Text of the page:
Common Buttonbush (Occidentalis)

The Common Buttonbush (Occidentalis) is generally described as a perennial tree or shrub. This is native to the U.S. (United States) has its most active growth period in the spring . The Common Buttonbush (Occidentalis) has green foliage and inconspicuous white flowers, with a moderate amount of conspicuous white fruits or seeds. The greatest bloom is usually observed in the spring, with fruit and seed production starting in the spring and continuing until winter. Leaves are not retained year to year. The Common Buttonbush (Occidentalis) has a short life span relative to most other plant species and a moderate growth rate. At maturity, the typical Common Buttonbush (Occidentalis) will reach up to 20 feet high, with a maximum height at 20 years of 20 feet.

The Common Buttonbush (Occidentalis) is easily found in nurseries, garden stores and other plant dealers and distributors. It can be propagated by bare root, container, cuttings, seed. It has a moderate ability to spread through seed production and the seedlings have high vigor. Note that cold stratification is not required for seed germination and the plant cannot survive exposure to temperatures below -33°F. has medium tolerance to drought and restricted water conditions.

Uses of : Landscaping, Medicinal, Culinary, etc.

Erosion control: Common buttonbush is used for erosion control along shorelines. It forms dense stands and its swollen plant base stabilizes the plant.

Ethnobotanic: Native Americans used common buttonbush medicinally. Decoctions of the bark were used as washes for sore eyes, antidiarrheal agents, anti-inflammation and rheumatism medications, skin astringents, headache and fever relievers, and venereal disease remedies. The bark was also chewed to relieve toothaches. Roots were used for muscle inflammation and as blood medicines.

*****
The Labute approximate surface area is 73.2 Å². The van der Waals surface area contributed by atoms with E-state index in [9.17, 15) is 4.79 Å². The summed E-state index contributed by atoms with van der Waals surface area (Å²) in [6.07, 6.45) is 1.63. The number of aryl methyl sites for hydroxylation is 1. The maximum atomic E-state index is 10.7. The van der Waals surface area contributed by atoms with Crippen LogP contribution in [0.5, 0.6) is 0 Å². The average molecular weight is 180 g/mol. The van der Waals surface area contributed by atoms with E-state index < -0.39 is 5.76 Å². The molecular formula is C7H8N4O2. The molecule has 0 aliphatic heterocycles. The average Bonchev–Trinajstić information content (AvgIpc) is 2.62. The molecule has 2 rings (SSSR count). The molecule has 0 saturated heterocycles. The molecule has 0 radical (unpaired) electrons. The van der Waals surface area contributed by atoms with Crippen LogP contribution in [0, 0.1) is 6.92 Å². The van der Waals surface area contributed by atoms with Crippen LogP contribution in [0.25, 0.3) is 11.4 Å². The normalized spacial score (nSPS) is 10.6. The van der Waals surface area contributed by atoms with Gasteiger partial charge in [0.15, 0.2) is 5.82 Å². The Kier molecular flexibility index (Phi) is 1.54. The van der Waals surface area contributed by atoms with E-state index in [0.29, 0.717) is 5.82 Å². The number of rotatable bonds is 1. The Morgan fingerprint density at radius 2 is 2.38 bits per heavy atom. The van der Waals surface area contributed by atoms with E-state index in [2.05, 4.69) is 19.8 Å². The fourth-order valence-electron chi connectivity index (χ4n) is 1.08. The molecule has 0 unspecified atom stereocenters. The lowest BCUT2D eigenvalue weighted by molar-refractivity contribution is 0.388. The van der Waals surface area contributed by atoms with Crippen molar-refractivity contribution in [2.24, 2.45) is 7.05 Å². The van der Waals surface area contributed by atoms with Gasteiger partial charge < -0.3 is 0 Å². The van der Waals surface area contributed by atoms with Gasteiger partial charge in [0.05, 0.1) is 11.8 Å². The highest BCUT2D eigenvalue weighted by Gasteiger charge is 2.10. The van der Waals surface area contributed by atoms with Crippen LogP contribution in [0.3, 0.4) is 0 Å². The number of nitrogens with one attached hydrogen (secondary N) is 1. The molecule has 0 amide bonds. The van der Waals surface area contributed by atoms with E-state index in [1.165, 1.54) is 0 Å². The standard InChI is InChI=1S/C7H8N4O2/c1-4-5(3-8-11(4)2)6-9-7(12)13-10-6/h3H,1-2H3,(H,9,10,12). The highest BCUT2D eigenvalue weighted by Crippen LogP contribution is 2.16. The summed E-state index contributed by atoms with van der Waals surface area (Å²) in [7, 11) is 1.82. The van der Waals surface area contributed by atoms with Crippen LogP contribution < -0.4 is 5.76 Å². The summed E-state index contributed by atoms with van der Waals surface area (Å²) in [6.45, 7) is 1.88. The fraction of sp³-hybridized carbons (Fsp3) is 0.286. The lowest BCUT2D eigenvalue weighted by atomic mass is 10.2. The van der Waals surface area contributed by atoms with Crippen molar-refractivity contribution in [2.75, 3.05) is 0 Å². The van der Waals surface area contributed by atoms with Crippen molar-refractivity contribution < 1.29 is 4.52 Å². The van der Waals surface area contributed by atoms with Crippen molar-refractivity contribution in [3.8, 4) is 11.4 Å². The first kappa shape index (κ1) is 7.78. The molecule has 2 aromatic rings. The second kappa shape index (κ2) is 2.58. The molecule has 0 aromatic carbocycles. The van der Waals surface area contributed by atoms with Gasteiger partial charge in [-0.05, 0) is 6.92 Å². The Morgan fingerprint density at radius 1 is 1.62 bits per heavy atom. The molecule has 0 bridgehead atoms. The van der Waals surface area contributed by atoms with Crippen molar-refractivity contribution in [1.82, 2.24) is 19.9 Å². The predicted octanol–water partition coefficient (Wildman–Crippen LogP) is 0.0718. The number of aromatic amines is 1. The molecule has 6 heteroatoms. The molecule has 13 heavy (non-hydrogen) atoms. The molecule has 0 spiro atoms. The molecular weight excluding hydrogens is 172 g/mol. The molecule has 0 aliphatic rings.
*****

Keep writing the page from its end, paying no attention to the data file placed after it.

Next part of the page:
Ornamental: Showy flowers and fruit make common buttonbush a popular choice for use in native plant gardens, shrub borders, and along pond shores and water gardens. The persistent fruits give the plant some winter interest.

Wildlife: Waterfowl and shorebirds consume the seeds of common buttonbush. White-tailed deer browse foliage in the northeastern United States. Wood ducks use the plant’s structure for protection of brooding nests. Butterflies, bees, and hummingbirds are attracted to common buttonbush for its nectar. Bees use it to produce honey.

Description General: Madder Family (Rubiaceae). Common buttonbush is a warm-season shrub or small tree that reaches 6 m in height at maturity. Stem bases are swollen. Young twigs are green, 4-sided with elongated lenticels, and turn brown and scaly upon maturation. Leaves are opposite or whorled, lance-shaped, 18 cm long and 7.5 cm wide, glossy dark green, and emerge in May. Flowers are tubular, 4- to 5-lobed, white to reddish, 4 cm across, and form in dense clusters at the ends of the branches. Long styles give flowers a pincushion appearance. The fruit are ball-like and contain 2-seeded nutlets. Common buttonbush blooms in June through September and sets fruit in September and October.

Key characteristics of common buttonbush are its pincushion flower heads, elongated lenticels, and swollen stem bases. It is also the only wetland shrub that has whorled leaves and spherical-shaped flowers.

Distribution: Common buttonbush is native to North America. It occurs from Nova Scotia to Ontario, south through Florida, and west to the eastern Great Plains with scattered populations in New Mexico, Arizona, California, and northern Mexico. For current distribution, please consult the Plant Profile page for this species on the PLANTS Web site (http://plants.usda.gov).

Habitat: Common buttonbush is a wetland shrub common in swamps, floodplains, marshes, bogs, ditches that are underwater for part of the year, and alluvial plains with intermittent flooding. It is present in riparian and wetland communities and is associated with plants like American beech, red maple, sugar maple, black oak, pin oak, Nyssa species, bald cypress, southern bayberry, red bay, holly, dogberry, grape, viburnum, poison ivy, Indian grass, big bluestem, switchgrass, and sedges.